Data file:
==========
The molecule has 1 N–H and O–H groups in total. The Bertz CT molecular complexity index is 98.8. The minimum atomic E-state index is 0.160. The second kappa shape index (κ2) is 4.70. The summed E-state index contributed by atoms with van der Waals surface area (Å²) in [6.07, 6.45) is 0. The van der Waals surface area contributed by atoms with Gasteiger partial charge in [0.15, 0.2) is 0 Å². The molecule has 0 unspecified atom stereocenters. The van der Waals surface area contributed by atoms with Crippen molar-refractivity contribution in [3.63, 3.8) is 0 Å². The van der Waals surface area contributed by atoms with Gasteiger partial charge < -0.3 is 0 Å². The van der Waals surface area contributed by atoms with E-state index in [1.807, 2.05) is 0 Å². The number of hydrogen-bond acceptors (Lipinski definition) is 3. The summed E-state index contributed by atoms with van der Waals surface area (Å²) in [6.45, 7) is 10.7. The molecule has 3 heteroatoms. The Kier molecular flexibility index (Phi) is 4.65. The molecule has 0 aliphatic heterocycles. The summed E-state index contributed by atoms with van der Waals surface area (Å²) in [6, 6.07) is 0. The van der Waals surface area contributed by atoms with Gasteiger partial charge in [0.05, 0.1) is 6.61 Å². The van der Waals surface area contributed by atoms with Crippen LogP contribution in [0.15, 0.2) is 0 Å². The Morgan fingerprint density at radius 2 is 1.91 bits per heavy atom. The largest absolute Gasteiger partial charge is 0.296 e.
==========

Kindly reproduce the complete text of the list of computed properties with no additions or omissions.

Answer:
The molecule has 1 N–H and O–H groups in total. The Bertz CT molecular complexity index is 98.8. The minimum atomic E-state index is 0.160. The second kappa shape index (κ2) is 4.70. The summed E-state index contributed by atoms with van der Waals surface area (Å²) in [6.07, 6.45) is 0. The van der Waals surface area contributed by atoms with Gasteiger partial charge in [0.15, 0.2) is 0 Å². The molecule has 0 unspecified atom stereocenters. The van der Waals surface area contributed by atoms with Crippen molar-refractivity contribution in [3.63, 3.8) is 0 Å². The van der Waals surface area contributed by atoms with Gasteiger partial charge < -0.3 is 0 Å². The van der Waals surface area contributed by atoms with E-state index in [1.807, 2.05) is 0 Å². The number of hydrogen-bond acceptors (Lipinski definition) is 3. The summed E-state index contributed by atoms with van der Waals surface area (Å²) in [6.45, 7) is 10.7. The molecule has 3 heteroatoms. The Kier molecular flexibility index (Phi) is 4.65. The molecule has 0 aliphatic heterocycles. The summed E-state index contributed by atoms with van der Waals surface area (Å²) in [6, 6.07) is 0. The van der Waals surface area contributed by atoms with Gasteiger partial charge in [0.05, 0.1) is 6.61 Å². The van der Waals surface area contributed by atoms with Crippen LogP contribution in [0.15, 0.2) is 0 Å². The Morgan fingerprint density at radius 2 is 1.91 bits per heavy atom. The largest absolute Gasteiger partial charge is 0.296 e.